In our exhibit brochure, we wrote, “The Hezekiah bulla is the only seal impression belonging to an Israelite or Judean king ever to have been found in controlled, scientific excavations.” Written in Hebrew on the seal are the words: “Belonging to Hezekiah, son of Ahaz, King of Judah.”

Dr. Mazar believes that this seal was made after Assyria’s invasion and Hezekiah’s miraculous healing. “In those days was Hezekiah sick unto death. And the prophet Isaiah the son of Amoz came to him, and said unto him, Thus saith the Lord, Set thine house in order; for thou shalt die, and not live” (2 Kings 20:1). This is one of 16 Bible verses in which both Hezekiah and Isaiah are mentioned.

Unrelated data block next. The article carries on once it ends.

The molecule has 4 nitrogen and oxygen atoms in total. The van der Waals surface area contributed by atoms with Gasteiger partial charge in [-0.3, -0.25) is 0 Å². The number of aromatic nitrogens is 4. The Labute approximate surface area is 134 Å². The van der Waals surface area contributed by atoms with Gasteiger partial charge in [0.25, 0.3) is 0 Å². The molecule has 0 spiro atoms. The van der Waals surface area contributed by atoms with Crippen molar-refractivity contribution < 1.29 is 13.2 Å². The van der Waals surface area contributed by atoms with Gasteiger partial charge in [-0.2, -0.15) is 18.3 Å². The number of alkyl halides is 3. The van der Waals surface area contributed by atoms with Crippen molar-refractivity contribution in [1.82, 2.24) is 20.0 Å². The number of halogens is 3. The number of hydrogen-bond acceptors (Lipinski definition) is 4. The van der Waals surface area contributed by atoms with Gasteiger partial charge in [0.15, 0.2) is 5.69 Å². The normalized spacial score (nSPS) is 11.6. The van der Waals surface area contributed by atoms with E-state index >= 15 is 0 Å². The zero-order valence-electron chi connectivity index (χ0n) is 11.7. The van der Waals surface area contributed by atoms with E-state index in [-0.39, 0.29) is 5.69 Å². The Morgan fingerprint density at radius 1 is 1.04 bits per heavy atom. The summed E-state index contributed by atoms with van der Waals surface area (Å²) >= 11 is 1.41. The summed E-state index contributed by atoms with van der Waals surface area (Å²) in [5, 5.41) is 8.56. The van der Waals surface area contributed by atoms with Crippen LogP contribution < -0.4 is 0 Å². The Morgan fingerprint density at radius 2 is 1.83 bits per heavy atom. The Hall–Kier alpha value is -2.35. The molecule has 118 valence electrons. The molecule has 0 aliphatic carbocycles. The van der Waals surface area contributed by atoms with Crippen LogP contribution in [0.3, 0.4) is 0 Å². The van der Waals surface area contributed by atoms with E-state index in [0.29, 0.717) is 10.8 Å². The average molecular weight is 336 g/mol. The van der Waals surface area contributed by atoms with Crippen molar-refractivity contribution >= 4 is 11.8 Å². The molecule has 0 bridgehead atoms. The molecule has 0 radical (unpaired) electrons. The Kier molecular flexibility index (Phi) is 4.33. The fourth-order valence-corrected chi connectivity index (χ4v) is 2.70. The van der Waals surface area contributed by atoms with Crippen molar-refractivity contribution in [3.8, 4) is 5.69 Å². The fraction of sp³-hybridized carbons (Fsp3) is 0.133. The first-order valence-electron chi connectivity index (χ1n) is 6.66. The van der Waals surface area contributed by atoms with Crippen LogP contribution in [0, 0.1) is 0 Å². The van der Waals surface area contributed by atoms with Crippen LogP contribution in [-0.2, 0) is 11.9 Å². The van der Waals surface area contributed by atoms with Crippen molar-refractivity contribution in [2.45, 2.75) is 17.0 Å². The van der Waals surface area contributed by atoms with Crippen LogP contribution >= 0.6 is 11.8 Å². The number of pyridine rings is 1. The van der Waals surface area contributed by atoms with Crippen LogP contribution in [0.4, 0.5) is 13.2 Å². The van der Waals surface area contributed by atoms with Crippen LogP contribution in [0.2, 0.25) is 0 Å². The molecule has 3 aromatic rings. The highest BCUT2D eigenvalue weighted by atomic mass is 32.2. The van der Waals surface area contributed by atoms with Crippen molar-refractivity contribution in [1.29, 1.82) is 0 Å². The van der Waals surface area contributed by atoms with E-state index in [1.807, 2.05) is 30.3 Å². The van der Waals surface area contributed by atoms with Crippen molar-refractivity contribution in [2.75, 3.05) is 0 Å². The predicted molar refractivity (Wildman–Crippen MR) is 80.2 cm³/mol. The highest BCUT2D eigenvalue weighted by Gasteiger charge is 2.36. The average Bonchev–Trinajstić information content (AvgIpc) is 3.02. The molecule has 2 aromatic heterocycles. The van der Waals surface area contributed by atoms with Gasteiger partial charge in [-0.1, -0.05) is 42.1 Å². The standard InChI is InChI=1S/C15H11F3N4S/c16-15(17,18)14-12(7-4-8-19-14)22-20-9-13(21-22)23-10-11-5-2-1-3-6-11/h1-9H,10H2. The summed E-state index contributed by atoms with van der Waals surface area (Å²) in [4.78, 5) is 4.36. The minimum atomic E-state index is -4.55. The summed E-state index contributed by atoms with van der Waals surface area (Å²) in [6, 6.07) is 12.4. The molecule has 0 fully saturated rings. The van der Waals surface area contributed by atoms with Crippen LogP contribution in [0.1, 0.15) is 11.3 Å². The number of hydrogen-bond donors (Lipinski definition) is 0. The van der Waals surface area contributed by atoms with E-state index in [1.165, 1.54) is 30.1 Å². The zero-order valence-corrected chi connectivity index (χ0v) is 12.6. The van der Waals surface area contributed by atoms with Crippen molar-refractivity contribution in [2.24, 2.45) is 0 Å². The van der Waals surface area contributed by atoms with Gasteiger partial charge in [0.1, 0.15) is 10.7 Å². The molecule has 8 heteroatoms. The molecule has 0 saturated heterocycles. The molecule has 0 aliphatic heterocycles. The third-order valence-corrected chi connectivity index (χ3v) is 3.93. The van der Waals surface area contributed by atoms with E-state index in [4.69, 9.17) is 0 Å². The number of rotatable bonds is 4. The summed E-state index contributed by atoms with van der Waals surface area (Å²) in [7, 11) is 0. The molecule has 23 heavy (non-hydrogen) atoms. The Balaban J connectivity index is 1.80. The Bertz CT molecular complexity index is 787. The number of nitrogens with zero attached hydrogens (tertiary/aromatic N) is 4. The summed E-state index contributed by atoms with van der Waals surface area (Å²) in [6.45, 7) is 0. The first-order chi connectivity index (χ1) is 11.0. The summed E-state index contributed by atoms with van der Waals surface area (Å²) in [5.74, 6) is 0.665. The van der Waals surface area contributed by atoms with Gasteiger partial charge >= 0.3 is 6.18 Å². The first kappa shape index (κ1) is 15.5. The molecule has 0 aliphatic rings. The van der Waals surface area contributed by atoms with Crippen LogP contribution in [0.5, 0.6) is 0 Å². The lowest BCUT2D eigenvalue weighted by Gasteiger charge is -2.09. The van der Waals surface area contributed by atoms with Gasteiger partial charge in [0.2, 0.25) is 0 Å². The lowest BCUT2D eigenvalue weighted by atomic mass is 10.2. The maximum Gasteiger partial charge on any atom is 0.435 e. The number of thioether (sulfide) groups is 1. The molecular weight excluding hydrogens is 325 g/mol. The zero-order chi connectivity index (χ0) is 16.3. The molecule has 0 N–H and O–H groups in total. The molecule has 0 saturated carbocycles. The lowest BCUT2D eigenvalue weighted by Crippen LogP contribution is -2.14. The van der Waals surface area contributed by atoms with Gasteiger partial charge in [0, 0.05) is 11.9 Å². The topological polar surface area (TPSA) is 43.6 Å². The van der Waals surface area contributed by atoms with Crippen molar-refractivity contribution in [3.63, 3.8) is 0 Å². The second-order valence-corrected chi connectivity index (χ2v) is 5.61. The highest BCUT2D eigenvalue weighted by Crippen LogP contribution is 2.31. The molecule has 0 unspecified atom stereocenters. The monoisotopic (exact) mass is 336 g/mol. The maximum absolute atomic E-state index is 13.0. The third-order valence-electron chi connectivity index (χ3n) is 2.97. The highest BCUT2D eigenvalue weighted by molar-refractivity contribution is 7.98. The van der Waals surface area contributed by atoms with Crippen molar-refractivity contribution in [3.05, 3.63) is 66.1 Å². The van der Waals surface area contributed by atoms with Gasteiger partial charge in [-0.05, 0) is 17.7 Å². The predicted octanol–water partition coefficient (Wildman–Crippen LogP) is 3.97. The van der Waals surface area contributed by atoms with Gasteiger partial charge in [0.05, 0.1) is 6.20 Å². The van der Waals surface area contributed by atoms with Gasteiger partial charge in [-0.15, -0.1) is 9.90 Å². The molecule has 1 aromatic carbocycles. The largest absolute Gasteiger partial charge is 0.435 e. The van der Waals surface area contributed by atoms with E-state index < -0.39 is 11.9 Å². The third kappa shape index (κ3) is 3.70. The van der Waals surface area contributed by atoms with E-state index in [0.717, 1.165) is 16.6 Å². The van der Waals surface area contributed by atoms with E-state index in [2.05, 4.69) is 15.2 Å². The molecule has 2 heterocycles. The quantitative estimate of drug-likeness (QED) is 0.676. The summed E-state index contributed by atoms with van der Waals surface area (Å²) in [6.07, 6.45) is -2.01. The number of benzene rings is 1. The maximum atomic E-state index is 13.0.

Hezekiah was the greatest king of Judah, after King David. He cried out to God in prayer, reminding Him of his obedience (verses 2-3). God was impressed by his prayer of faith, so He healed Hezekiah and added 15 years to his life (verses 4-6). God also promised to save Jerusalem from the brutal Assyrian empire (verse 6).

Hezekiah wanted a sign that he would be healed. Isaiah gave him the option of the sun going forward or backward by 10 degrees, as measured by a sundial. Hezekiah chose backward, since the sun moves forward all the time. God performed the miracle, strengthening Hezekiah’s faith in the process. What could be more impressive than a sign like that, proving God’s total control over the universe?

Order your free hard copy of the exhibit brochure here

The Hezekiah seal bears the image of a sun flanked by a pair of downturned wings, a symbol of God’s protective power. God is a sun and a shield (Psalm 84:11). He shelters His people under His wings (Psalm 91:4; Ezekiel 16:8). In other words, God protects the faithful.